Russian Trawler Sinks in Barents Sea with 17 Missing
By Maria Kiselyova and Gabrielle Tétrault-Farber MOSCOW, Dec 28 (Reuters) – A Russian fishing trawler capsized and sank in the freezing waters of the northern Barents Sea on Monday, with...
Incidents always have a human factor. Fathers are lost at sea leaving friends, family, wives and sometimes young children behind. Media reports and incident investigations or official reports may highlight the financial loss or the operational downtime but it takes an exceptionally sad case to shine light on the human factor, the loss of loved ones. The loss of the Bourbon Dolphin is such a case.
Back in October Maritime Accident Casebook told us:
Six months after her capsize near the Chevron drilling rig, Transocean Rather, 85 miles west of the Shetlands on April 12 this year, a preliminary report on the AHTS Bourbon Dolphin incident and the loss of eight lives, including a 14 year old schoolboy has been released. It may raise more questions than it answers and those may have to wait until the official Norwegian report is issued next year.
Of those on the bridge when she capsized, only the second mate, Geir Syversen, survived. His testimony indicates that problems began at a very early stage and emergency systems triggered just before the capsize did not work.
Key conclusions are:
The master was given 1½ hours to familiarise himself with the crew and vessel and the ongoing operation. In its safety management system the company has a requirement that new crews shall be familiarised with (inducted into) the vessel before they can take up their duties on board. In practice the master familiarises himself by overlapping with another master who knows the vessel, before he himself is given the command.
â€¢ The Norwegian classification society Det norske Veritas (DNV) and the Norwegian Maritime Directorate were unable to detect the failures in the company’s systems though their audits.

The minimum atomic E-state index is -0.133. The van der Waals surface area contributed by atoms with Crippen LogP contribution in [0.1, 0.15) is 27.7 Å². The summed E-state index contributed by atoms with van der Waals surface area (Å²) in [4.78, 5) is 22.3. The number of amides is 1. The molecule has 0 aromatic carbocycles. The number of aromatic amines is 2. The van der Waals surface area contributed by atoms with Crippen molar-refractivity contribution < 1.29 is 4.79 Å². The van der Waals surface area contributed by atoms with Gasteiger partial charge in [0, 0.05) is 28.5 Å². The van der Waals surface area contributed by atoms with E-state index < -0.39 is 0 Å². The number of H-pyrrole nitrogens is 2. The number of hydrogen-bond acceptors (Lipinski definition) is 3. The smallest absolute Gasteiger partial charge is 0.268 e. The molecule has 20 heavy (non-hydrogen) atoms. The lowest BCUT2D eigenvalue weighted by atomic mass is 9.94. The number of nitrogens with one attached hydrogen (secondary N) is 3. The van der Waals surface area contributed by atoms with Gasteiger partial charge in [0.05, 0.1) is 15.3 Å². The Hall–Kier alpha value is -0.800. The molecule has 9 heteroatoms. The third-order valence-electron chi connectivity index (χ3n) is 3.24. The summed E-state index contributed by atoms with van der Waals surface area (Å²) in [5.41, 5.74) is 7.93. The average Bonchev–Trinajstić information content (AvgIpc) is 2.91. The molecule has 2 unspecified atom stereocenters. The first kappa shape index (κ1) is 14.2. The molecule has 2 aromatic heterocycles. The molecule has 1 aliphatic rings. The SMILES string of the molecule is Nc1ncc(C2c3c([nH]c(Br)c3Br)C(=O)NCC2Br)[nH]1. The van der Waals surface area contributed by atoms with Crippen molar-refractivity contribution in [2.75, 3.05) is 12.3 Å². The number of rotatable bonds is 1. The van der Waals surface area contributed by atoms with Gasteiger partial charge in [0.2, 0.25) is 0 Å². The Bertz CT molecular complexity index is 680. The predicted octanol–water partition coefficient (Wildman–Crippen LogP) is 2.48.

â€¢ In specifying the vessel, the operator did not take account of the fact that the real bollard pull would be materially reduced through use of thrusters. In practice the “Bourbon Dolphin” was unsuited to dealing with the great forces to which she was exposed.
â€¢ The mooring system and the deployment method chosen were demanding to handle and vulnerable in relation to environmental forces.
â€¢ Planning of the RMP was incomplete. The procedure lacked fundamental and concrete risk assessments. Weather criteria were not defined and the forces were calculated for better weather conditions than they chose to operate in. Defined safety barriers were lacking. It was left to the discretion of the rig and the vessels whether operations should start or be suspended.
â€¢ In advance of the operation no start-up meeting with all involved parties was held. The vessels did not receive sufficient information about what could be expected of them, and the master misunderstood the vessel’s role.
â€¢ The procedure demanded the use of two vessels that had to operate at close quarters in different phases during the recovery and deployment of anchors.
â€¢ The increased risk exposure of the vessels was not reflected in the procedure. The procedure lacked provisions for alternative measures (contingency planning), for example in uncontrollable drifting from the run-out line. Nor were there guidelines for when and in what way such alternative measures should be implemented and what if any risk these would involve.
Video of the capsized vessel
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